Despite the fact that I don’t eat meat (and Tom has some amazing meat based dishes here – from grouse to oxtail) I found plenty that I intend to try out for myself: ‘Lemon Risotto’, ‘Hot Buttered Crab’, ‘Trifle’, ‘Shrimp Broth’ etc. I was also really impressed with the blender recipes for kids’s food, I will definitely be passing many of these along to friends!

This is more than a simple collection of recipes however, there are snippets of memoir, pop culture food references and pocket histories of recipes or ingredients as well. He isn’t shy about promoting suppliers he likes, or other cooks’ books either, so there’s some really useful references tucked into the text. The combination of all these things serves to make this a much more engaging recipe book than most, despite the fact that not every recipe is accompanied by a photograph (although most are).

I laughed out loud at Tom’s description of a ‘British’ bolognese, smiled when reading about the movie magic of meatballs, and shook my head when I heard about his week of living on eggs for the Mail on Sunday paper. Did you know you can test the age of an egg by placing it in a jug of water? (If it floats, bin it!) I didn’t before reading Tom’s book…

I was particularly interested in Tom’s commentary on the debate about the origin of ‘Sticky Toffee Pudding’, because coming from Cumbria I had only ever heard the Ulswater version of the story… There’s so many small gems of information in this book, that there’s something here to spark everyone’s interest, even a reluctant cook’s!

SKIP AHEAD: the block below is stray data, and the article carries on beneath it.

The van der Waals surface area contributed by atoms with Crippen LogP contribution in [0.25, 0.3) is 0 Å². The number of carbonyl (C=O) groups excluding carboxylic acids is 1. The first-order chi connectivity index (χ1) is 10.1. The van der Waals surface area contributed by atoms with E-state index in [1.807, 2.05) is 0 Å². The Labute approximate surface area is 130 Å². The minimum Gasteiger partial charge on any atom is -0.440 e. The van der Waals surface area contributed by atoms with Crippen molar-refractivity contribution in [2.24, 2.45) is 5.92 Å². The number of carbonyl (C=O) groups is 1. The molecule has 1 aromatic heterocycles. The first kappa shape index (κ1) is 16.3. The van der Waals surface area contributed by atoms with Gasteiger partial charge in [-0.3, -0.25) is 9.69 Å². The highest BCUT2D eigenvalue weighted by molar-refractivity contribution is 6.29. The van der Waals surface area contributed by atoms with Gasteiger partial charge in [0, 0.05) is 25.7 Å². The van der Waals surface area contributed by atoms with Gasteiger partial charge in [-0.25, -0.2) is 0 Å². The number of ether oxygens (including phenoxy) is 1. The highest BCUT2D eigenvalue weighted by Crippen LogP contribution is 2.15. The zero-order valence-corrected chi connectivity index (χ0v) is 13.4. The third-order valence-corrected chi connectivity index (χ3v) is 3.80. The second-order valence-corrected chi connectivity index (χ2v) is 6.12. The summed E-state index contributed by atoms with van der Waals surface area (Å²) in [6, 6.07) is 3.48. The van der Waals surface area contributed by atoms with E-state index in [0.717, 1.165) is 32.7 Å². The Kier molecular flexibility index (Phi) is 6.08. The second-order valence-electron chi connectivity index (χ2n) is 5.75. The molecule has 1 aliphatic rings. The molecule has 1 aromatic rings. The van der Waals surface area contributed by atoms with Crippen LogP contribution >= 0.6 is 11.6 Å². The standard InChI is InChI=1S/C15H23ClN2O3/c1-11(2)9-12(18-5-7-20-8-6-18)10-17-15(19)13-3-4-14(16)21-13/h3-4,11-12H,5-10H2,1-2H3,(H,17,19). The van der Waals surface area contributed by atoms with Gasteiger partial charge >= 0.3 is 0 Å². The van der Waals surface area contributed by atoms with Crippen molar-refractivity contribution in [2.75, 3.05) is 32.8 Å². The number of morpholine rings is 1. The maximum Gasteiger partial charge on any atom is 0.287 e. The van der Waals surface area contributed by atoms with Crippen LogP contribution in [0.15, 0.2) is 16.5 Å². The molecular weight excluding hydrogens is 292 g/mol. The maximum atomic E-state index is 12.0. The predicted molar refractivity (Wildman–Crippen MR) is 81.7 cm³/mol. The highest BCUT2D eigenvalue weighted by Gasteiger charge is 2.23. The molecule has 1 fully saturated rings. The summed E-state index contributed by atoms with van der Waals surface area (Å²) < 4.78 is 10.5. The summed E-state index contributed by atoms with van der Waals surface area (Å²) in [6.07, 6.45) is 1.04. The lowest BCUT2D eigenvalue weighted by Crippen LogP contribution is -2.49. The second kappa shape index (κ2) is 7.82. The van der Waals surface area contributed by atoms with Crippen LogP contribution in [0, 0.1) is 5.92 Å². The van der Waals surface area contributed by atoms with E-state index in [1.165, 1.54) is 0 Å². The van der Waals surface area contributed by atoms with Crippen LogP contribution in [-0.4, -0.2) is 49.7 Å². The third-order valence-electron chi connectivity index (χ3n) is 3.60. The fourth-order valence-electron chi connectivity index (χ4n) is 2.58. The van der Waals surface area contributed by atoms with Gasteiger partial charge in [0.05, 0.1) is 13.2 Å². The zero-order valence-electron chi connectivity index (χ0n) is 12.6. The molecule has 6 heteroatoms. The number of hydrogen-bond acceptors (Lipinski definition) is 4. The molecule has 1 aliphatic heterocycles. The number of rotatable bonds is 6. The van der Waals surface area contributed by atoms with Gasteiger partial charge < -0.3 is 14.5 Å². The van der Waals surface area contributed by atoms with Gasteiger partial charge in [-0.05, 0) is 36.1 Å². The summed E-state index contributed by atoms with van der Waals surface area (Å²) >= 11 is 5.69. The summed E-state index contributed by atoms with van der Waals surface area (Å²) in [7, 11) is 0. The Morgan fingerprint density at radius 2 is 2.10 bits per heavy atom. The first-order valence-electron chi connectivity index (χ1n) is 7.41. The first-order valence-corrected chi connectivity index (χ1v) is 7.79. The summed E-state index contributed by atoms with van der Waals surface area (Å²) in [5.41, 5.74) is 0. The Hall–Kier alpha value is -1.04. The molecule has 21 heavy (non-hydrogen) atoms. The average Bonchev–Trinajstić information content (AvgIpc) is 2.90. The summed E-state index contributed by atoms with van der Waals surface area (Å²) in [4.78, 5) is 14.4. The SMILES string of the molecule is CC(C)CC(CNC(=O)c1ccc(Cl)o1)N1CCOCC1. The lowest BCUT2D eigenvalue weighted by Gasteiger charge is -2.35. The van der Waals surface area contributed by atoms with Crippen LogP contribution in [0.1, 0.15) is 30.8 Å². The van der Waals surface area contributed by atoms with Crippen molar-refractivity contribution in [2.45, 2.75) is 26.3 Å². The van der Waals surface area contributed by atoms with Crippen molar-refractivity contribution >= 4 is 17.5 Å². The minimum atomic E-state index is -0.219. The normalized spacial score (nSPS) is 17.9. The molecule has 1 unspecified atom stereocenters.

I’m off to the bookstore in a bit to order the following books for friends, thanks to Tom’s recommendations: ‘A Passion for Mushrooms’ by Antonio Carluccio and ‘Thai Food’ by David Thompson (who apparently once claimed “food is the only democratic institution in Thailand”) .

If I had to list the things that disappointed me about this book they would be:

1. How difficult it is the navigate these recipes (the reference section at the back saved me, or I’d have plugged this thing so full of bookmarks it would have looked like a revision guide).
2. Tom’s strange ideas concerning saturated fat – it would have been nice to see more ‘low fat’ workarounds in some of these recipes.
3. His love of chilli.

So, a fantastic, humorous recipe book full of tried and tested (by Tom) favourites from almost every continent on earth. Yes, there are ‘traditional’ recipes here, but also sone very innovative ones to. A good book for tested or new cooks alike, who don’t mind some topical commentary along the way.

This book was provided to me by Netgalley in exchange for a fair review.